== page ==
Fab floor: 10 popular flooring options to think about for your home

PUBLISHED: 14:37 06 February 2019

Most modern wood floors are hardwood - highly coveted surfaces that can also add serious value to a property. Picture: Thinkstock/PA

Most modern wood floors are hardwood - highly coveted surfaces that can also add serious value to a property. Picture: Thinkstock/PA

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The unsung heroes of every room, Luke Rix-Standing runs through the key pros and cons of some of the most popular flooring materials.

A tough, durable surface makes tile pet-friendly, and most flooring shops offer a near-infinite array of colours and patterns. Picture: Thinkstock/PAA tough, durable surface makes tile pet-friendly, and most flooring shops offer a near-infinite array of colours and patterns. Picture: Thinkstock/PA

They may not be the latest 3D-printed armchair or voice-activated speaker system, but your floors are, quite literally, the foundation of your home.

A classic blend of fashion and function, a floor must tie a room together while fulfilling a range of - very important - practical requirements too. While aesthetics are a key consideration, in general, flooring should be relatively unobtrusive. It’s the defensive midfielder of home decor: If you don’t notice it, it’s probably doing a good job.

The low-cost vinyl option is all the rage among practical homeowners with middling budgets. Picture: Thinkstock/PAThe low-cost vinyl option is all the rage among practical homeowners with middling budgets. Picture: Thinkstock/PA

Different flooring options will suit different parts of the home, so it’s vital to think carefully before coming to a decision. You don’t want your bathroom floor going soggy from shower spray, or a cold playroom surface punishing your children’s knees, for instance.

Here’s a look at 10 of the most common options - what they’re good at, and what they’re not...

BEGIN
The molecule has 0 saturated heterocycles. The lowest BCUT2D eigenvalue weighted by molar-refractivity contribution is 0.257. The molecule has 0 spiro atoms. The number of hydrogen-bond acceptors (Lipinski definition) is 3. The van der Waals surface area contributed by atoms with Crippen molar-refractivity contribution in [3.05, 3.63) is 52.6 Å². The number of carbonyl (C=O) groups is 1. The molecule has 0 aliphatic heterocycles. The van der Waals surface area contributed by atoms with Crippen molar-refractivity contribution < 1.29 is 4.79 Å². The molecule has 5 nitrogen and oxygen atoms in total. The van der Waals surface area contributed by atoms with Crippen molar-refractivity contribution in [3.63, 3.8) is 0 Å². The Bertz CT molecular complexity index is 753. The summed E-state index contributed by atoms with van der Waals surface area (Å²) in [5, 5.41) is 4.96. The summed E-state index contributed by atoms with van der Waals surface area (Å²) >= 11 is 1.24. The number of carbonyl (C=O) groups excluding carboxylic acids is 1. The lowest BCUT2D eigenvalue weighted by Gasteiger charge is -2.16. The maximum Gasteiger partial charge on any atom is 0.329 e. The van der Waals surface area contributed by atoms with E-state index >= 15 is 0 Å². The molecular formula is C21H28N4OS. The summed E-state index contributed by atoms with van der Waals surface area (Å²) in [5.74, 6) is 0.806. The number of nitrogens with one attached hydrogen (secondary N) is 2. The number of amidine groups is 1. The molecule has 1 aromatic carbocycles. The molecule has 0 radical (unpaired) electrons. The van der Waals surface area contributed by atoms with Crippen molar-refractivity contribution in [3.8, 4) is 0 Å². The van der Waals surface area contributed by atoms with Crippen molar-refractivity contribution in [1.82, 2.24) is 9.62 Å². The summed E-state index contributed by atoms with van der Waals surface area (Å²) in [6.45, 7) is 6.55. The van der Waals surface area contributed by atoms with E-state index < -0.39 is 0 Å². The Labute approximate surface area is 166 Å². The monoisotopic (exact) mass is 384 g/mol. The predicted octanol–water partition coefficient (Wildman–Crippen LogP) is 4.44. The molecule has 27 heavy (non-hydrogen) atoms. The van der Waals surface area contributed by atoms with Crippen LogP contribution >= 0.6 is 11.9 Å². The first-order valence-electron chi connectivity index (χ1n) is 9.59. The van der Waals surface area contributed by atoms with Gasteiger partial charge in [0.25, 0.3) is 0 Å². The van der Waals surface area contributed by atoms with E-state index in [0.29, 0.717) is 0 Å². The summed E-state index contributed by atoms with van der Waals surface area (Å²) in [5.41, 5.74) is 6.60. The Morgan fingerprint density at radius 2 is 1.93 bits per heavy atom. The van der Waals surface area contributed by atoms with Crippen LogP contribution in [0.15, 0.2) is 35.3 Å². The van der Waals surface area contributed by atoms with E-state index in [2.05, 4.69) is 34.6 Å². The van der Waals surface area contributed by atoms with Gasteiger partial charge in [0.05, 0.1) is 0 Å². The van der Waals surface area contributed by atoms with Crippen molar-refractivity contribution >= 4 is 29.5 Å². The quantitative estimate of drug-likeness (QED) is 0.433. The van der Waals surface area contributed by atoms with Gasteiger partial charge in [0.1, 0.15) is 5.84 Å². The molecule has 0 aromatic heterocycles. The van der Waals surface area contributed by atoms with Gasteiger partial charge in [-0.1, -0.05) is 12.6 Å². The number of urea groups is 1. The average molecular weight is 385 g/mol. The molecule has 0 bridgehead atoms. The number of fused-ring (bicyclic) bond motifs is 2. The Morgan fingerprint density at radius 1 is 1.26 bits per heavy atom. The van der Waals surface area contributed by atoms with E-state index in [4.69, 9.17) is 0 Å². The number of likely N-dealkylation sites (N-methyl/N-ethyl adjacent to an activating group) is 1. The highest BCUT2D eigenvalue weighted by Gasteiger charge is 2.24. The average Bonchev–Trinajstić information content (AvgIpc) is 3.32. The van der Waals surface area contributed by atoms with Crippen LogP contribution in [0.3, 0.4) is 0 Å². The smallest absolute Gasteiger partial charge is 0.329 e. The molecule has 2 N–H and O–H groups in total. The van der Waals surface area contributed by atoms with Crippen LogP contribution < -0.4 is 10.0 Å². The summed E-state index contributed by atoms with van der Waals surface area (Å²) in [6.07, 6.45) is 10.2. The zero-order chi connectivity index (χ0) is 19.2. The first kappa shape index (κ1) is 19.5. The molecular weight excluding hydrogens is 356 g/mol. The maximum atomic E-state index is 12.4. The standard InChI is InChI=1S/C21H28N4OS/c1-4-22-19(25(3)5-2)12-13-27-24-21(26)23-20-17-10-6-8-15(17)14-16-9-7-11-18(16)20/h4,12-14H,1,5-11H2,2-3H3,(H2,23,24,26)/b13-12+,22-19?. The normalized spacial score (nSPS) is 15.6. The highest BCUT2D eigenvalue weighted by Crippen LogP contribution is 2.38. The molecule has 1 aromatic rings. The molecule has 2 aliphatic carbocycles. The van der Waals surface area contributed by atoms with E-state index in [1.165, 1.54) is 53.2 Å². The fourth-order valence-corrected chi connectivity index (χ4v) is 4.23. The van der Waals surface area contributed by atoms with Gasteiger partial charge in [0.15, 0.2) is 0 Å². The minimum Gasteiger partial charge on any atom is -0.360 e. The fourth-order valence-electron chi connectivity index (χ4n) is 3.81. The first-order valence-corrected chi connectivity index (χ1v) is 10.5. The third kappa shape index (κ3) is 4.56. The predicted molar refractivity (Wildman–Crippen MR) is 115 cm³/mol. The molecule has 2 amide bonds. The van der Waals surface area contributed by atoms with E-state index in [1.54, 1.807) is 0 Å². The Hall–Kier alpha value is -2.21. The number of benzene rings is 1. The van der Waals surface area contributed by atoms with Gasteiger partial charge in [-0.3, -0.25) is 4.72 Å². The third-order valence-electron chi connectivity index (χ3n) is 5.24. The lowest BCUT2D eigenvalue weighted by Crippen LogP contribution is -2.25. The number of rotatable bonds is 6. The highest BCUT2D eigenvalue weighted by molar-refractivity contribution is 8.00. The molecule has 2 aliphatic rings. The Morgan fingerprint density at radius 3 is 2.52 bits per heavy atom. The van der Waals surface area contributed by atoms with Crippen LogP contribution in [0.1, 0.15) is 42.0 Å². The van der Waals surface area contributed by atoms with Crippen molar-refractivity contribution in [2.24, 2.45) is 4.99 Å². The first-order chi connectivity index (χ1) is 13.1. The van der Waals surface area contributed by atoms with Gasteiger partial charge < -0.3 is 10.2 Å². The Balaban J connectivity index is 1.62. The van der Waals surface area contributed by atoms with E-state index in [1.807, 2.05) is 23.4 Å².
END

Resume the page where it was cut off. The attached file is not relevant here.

Carpet can be both chic and cosy - but it's best avoided in kitchens and bathrooms. Picture: Thinkstock/PACarpet can be both chic and cosy - but it's best avoided in kitchens and bathrooms. Picture: Thinkstock/PA

1. Wood

Summarising wood flooring is like summarising a clothing fabric - there’s a lot of different forms it could take. Oft-neglected softwood floors can work wonders in low-footfall areas, but as the name suggests, they can struggle with the rough and tumble of a busy family home. Most modern wood floors are hardwood - highly coveted surfaces that can also add serious value to a property.

Tiles are the bathroom surface of choice for generations of homeowners. Picture: Thinkstock/PATiles are the bathroom surface of choice for generations of homeowners. Picture: Thinkstock/PA

Relatively pricey, prone to scratching and potentially sensitive to moisture, hardwood flooring is nevertheless popular in living areas for its elegant appearance and underfoot warmth. For a tougher, cheaper alternative, try laminate - fibreboard printed with a high-res image of a wooden finish, which these days can look practically as good as the real thing.

2. Tile

For such a popular flooring choice, tile has a long list of drawbacks: It’s relatively difficult to repair if it cracks or gets damaged; the grouting easily accumulates dirt; sock wearers risk slipping; it gets extremely cold in wintertime - and it’s not even that cheap.

But a tough, durable surface makes tile pet-friendly, and most flooring shops offer a near-infinite array of colours and patterns - from Victorian florals to abstract collage - so in terms of aesthetic appeal and style, the possibilities really are endless and tiles can look truly striking. The bathroom surface of choice for generations of homeowners, being easy to clean, tiling also brushes up nicely in the kitchen and pantry.

3. Carpet